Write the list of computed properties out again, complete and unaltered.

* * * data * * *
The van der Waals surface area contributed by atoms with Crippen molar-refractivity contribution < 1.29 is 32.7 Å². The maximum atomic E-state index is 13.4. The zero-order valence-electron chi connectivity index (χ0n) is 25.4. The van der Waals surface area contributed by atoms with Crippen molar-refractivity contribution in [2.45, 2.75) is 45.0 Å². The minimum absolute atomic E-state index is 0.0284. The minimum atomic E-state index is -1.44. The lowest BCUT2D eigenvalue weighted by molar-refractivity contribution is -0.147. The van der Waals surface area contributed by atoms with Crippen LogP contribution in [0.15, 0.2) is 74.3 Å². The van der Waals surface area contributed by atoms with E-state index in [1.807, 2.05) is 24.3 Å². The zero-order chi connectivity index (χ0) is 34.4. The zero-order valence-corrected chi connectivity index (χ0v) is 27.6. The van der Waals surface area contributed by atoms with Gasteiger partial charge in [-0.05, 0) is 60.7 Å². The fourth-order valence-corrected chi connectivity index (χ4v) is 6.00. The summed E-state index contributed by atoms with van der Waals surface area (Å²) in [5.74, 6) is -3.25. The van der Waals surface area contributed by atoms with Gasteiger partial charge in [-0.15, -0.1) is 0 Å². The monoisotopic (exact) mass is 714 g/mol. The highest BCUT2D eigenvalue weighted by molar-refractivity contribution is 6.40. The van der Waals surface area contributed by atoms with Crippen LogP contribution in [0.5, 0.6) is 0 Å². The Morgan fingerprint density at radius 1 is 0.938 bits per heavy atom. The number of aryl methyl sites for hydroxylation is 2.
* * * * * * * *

The van der Waals surface area contributed by atoms with Crippen molar-refractivity contribution < 1.29 is 32.7 Å². The maximum atomic E-state index is 13.4. The zero-order valence-electron chi connectivity index (χ0n) is 25.4. The van der Waals surface area contributed by atoms with Crippen molar-refractivity contribution in [2.45, 2.75) is 45.0 Å². The minimum absolute atomic E-state index is 0.0284. The minimum atomic E-state index is -1.44. The lowest BCUT2D eigenvalue weighted by molar-refractivity contribution is -0.147. The van der Waals surface area contributed by atoms with Crippen LogP contribution in [0.15, 0.2) is 74.3 Å². The van der Waals surface area contributed by atoms with E-state index in [1.807, 2.05) is 24.3 Å². The zero-order chi connectivity index (χ0) is 34.4. The zero-order valence-corrected chi connectivity index (χ0v) is 27.6. The van der Waals surface area contributed by atoms with Gasteiger partial charge in [-0.05, 0) is 60.7 Å². The fourth-order valence-corrected chi connectivity index (χ4v) is 6.00. The summed E-state index contributed by atoms with van der Waals surface area (Å²) in [5.74, 6) is -3.25. The van der Waals surface area contributed by atoms with Gasteiger partial charge in [-0.15, -0.1) is 0 Å². The monoisotopic (exact) mass is 714 g/mol. The highest BCUT2D eigenvalue weighted by molar-refractivity contribution is 6.40. The van der Waals surface area contributed by atoms with Crippen LogP contribution in [0.5, 0.6) is 0 Å². The Morgan fingerprint density at radius 1 is 0.938 bits per heavy atom. The number of aryl methyl sites for hydroxylation is 2.